colonies, as the delegates of Aus
tralia, New Zealand and Japan pre
sented their respective interests in
the I'acific groups of islands, Japan
and China their interest in Kiau
Chow and the German concessions
at many treaty ports and the French
minister of colonies, M. Simon, took
up the African colonies, 'embracing
Togoland, the Kameruns and Ger
man East and Southwest Africa.
Oppose Return to Germany.-
Gen. Jan Christian Smits, the
South African leader, and Gen. Louis
Botha, the South African premier,
already have been heard on the
question of German East Africa and
now it -only remains to obtain the
viewpoint of the Belgians, who are
about to present their ideas of their
interests on the colonies adjacent to
the Belgian Congo. It appears to
be the generally. accepted view
among those having interests in the
matter .that Germany's colonies
should not be returned to her.
This in turn has developel another
crucial question, . namely whether
German sovereignty over these
colonies should pass to the powers
who may receive them, or whether
they should be entrusted, as pro-
(Contlnned on Page Two, Column Four.)
Lt. James F. Connelly
Dies Suddenly at
Home in Jersey City
From a Staff Correspondent?
Washington, Jan. 28. James F.
Connelly of the One Hundred and
Twenty-seventh field artillery died
at the home of his parents in Jersey
City Monday evening.
Lieutenant Connelly was a grad
uate of Creighton Law school and
began the practice of law in Oma
ha. He was a private in the old Fourth
Nebraska and was with the regiment
on the border where he was promot
ed to a first lieutenancy.
When the European war came on
the young officer was a members Cf(
the American expeditionary forces,
having been in France since last
July. He returned with his regi
ment two weeks ago and landed at
.Newport News, Va., where he was
mhstered out.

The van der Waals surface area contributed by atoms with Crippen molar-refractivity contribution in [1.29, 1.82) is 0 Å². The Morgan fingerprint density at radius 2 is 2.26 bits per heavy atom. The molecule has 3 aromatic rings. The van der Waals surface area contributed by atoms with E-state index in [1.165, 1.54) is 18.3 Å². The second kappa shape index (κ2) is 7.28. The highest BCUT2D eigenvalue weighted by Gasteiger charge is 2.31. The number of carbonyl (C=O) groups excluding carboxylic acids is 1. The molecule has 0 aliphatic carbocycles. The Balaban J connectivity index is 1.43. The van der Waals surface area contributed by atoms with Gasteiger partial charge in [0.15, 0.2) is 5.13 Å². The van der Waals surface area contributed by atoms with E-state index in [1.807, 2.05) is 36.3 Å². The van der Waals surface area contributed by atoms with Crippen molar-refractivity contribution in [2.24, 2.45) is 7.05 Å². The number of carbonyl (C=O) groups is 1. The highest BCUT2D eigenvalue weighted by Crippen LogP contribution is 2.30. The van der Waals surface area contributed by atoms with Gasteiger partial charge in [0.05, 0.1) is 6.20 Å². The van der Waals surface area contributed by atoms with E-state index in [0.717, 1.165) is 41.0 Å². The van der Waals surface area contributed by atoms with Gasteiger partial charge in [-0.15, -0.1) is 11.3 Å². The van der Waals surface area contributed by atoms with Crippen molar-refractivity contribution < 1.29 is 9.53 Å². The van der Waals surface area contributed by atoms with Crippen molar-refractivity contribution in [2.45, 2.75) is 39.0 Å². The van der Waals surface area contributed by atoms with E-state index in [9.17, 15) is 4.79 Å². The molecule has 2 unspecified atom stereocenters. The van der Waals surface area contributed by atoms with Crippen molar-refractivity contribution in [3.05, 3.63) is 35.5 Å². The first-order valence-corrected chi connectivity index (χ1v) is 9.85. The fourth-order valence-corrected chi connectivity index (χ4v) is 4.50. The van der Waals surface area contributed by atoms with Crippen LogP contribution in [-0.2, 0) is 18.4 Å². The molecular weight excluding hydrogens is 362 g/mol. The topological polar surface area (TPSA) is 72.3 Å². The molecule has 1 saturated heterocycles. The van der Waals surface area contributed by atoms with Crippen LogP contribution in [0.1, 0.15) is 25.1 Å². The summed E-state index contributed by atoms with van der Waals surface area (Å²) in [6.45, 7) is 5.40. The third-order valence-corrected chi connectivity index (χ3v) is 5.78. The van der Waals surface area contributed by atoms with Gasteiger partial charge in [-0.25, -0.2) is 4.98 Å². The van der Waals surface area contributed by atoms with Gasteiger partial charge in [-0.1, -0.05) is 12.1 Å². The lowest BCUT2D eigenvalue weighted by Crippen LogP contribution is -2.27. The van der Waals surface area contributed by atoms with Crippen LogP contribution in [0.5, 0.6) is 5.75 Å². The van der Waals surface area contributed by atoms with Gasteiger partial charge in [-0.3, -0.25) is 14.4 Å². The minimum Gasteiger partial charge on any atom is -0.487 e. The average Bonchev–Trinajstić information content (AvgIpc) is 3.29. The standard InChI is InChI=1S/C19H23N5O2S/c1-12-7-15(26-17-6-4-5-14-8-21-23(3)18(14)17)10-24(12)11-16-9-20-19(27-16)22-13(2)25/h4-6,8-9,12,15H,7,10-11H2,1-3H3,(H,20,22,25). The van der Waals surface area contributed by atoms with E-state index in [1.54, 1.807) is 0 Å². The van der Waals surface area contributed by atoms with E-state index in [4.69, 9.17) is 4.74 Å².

Young Connelly went west in 1910
and was .graduated from the Creigh
ton college of law in 1914. His
period in school was marked with
honors. He was extremely popular
Though in France as a lieutenant in
the One Hundred and Twenty-seventh
field artillery he saw no activ
fighting. The funeral will he held
in Jersey City.
Diaz and His Troops.
Driven Out of Vera, Cruz
Washington, Jan. 28. FelixVDiaz
and his revolutionary army have
been driven out of the state of Vera
Cruz, according to official advices
received in Washington. Diaz is re
ported to have taken refuge in the
mountains in Oaxaca.
Palaes' revolutionists in the Tam
pico oil region and the Villistas in
northern Mexico are said to be the
only rebel bands now operating in
Many Killed or Wounded in
Battle in Bucharest; Move
ment Supported by
Vienna," Jan. 28. A peasant revo
lution has broke out over the length
and breadth of Roumania. according
to dispatches from Budapest.
A simultaneous rising occured in
all the villages at a fixed hour Sat
urday, when well-armed home-co'n-ing
soldiers, heading the insurgent,
forced their way into the various
towns, resulting in sanguinary en
counters with the regular troopi.
In Bucharest, the dispatches say.
there was fighting all day Sunday,
the regulars employing machine gun
fire. Many were killed or wounded.
Social revolutionists joined in the
Lenine Orders Slaughter.
Stockholm, Jan. 28. Premier